Another of my teachers was Edward Dahlberg (1900-1977) whose name my professors never uttered. Instead, I learned of him from an itinerant guitar player of unlikely bookishness who showed up in 1973 and abruptly disappeared. Within two years I had acquired and read nearly all of Dahlberg’s books, and within another two he was dead. I’ve met few readers who know his books, even the best and best-known among them, the memoir Because I Was Flesh (1964). Dahlberg reminds me of his contemporary Basil Bunting (1900-1985) in his obscurity and neglect, his contrariness, brilliance and late flowering.
I took Can These Bones Live (1941) off the shelf to reread his chapter on Thoreau, and stayed up too late reading the entire book. Dahlberg says foolish things about the author of Walden, overstating his eminence as a political thinker, but he also understands some of the important things about Thoreau:
“He went wherever life sent him and made no credo of his private experience. He recorded it beautifully, and, if we have eyes, we can profitably read it and then pursue our own private follies, tinctured by his.”
Those who make credos of their private experience are delusional and often psychopathic. Thoreau without the refulgent gift of language is a crank, no more. “If we have eyes” is a vexing qualification for readership. Most of us substitute prejudices and big ideas. Thoreau demands of readers the same attentiveness he lavishes on words and the natural world. I like the notion of being “tinctured” by Thoreau’s follies. Dahlberg writes:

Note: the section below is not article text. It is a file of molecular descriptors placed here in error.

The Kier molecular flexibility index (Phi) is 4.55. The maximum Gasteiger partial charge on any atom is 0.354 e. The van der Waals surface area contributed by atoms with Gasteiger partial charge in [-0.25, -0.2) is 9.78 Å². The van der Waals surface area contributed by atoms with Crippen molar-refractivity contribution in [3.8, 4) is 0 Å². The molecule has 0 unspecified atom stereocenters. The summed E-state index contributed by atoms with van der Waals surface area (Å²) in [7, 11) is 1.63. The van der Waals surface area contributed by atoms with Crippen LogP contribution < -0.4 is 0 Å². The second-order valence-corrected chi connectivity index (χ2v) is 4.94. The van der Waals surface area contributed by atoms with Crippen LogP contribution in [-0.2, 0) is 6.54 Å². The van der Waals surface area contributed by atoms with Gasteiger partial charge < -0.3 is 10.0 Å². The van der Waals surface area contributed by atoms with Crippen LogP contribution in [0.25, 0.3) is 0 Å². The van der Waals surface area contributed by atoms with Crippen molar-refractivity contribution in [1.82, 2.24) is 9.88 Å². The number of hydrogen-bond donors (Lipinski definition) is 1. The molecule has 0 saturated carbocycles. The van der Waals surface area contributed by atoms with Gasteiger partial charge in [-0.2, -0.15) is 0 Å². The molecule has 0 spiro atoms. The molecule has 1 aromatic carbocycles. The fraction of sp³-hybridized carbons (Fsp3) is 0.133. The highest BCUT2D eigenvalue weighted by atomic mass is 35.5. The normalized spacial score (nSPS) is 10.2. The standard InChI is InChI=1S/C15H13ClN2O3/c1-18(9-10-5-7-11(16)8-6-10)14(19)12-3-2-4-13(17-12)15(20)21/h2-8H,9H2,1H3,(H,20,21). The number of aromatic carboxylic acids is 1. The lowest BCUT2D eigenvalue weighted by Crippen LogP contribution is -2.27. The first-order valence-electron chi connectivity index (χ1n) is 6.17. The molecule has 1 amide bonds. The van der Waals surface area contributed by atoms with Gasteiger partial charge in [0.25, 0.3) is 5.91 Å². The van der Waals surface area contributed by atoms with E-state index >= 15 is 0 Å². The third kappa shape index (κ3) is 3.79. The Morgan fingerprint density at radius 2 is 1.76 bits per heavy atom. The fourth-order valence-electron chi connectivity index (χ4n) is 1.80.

“Thoreau eschewed all doctrine and all saviorism. Whitman’s humanitarian bathos, his democratic rhodomontade -- `I will not exclude you until the sun excludes you,’ – was wholly alien to that quieter individual.”
If Dahlberg is suggesting Whitman was a blowhard, we can’t argue with him. But to accuse the man who volunteered for more than two years as a nurse to sick and wounded Union soldiers of “humanitarian bathos” is cheap and cynical. He also misquotes the line from a bad poem, “To a Common Prostitute.” Dahlberg’s refreshing refusal to demarcate a writer’s life and work will infuriate born-again New Critics, but so be it. Common readers have no such scruples. Dahlberg echoes Keats later in the Thoreau chapter:
“Great lives are moral allegories and so soon become deniable myths because we cannot believe that such good men could have existed in such an evil world.”
Calling Dr. Johnson and Dr. Chekhov.